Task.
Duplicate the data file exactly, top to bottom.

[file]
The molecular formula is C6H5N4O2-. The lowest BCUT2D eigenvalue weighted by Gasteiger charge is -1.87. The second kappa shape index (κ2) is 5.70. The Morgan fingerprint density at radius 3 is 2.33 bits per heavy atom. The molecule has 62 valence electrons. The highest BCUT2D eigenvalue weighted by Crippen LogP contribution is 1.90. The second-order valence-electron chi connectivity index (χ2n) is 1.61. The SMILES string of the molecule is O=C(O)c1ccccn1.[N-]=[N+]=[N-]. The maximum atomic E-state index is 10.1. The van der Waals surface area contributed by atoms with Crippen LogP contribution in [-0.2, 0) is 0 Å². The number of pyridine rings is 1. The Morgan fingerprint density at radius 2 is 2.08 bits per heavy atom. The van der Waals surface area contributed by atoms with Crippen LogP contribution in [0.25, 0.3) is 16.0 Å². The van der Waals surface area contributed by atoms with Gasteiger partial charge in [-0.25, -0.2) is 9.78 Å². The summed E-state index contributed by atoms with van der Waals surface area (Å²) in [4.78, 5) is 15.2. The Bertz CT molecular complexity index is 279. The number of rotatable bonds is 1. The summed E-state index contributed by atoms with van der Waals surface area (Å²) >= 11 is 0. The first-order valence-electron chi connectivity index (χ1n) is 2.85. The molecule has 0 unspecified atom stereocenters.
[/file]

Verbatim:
The molecular formula is C6H5N4O2-. The lowest BCUT2D eigenvalue weighted by Gasteiger charge is -1.87. The second kappa shape index (κ2) is 5.70. The Morgan fingerprint density at radius 3 is 2.33 bits per heavy atom. The molecule has 62 valence electrons. The highest BCUT2D eigenvalue weighted by Crippen LogP contribution is 1.90. The second-order valence-electron chi connectivity index (χ2n) is 1.61. The SMILES string of the molecule is O=C(O)c1ccccn1.[N-]=[N+]=[N-]. The maximum atomic E-state index is 10.1. The van der Waals surface area contributed by atoms with Crippen LogP contribution in [-0.2, 0) is 0 Å². The number of pyridine rings is 1. The Morgan fingerprint density at radius 2 is 2.08 bits per heavy atom. The van der Waals surface area contributed by atoms with Crippen LogP contribution in [0.25, 0.3) is 16.0 Å². The van der Waals surface area contributed by atoms with Gasteiger partial charge in [-0.25, -0.2) is 9.78 Å². The summed E-state index contributed by atoms with van der Waals surface area (Å²) in [4.78, 5) is 15.2. The Bertz CT molecular complexity index is 279. The number of rotatable bonds is 1. The summed E-state index contributed by atoms with van der Waals surface area (Å²) >= 11 is 0. The first-order valence-electron chi connectivity index (χ1n) is 2.85. The molecule has 0 unspecified atom stereocenters.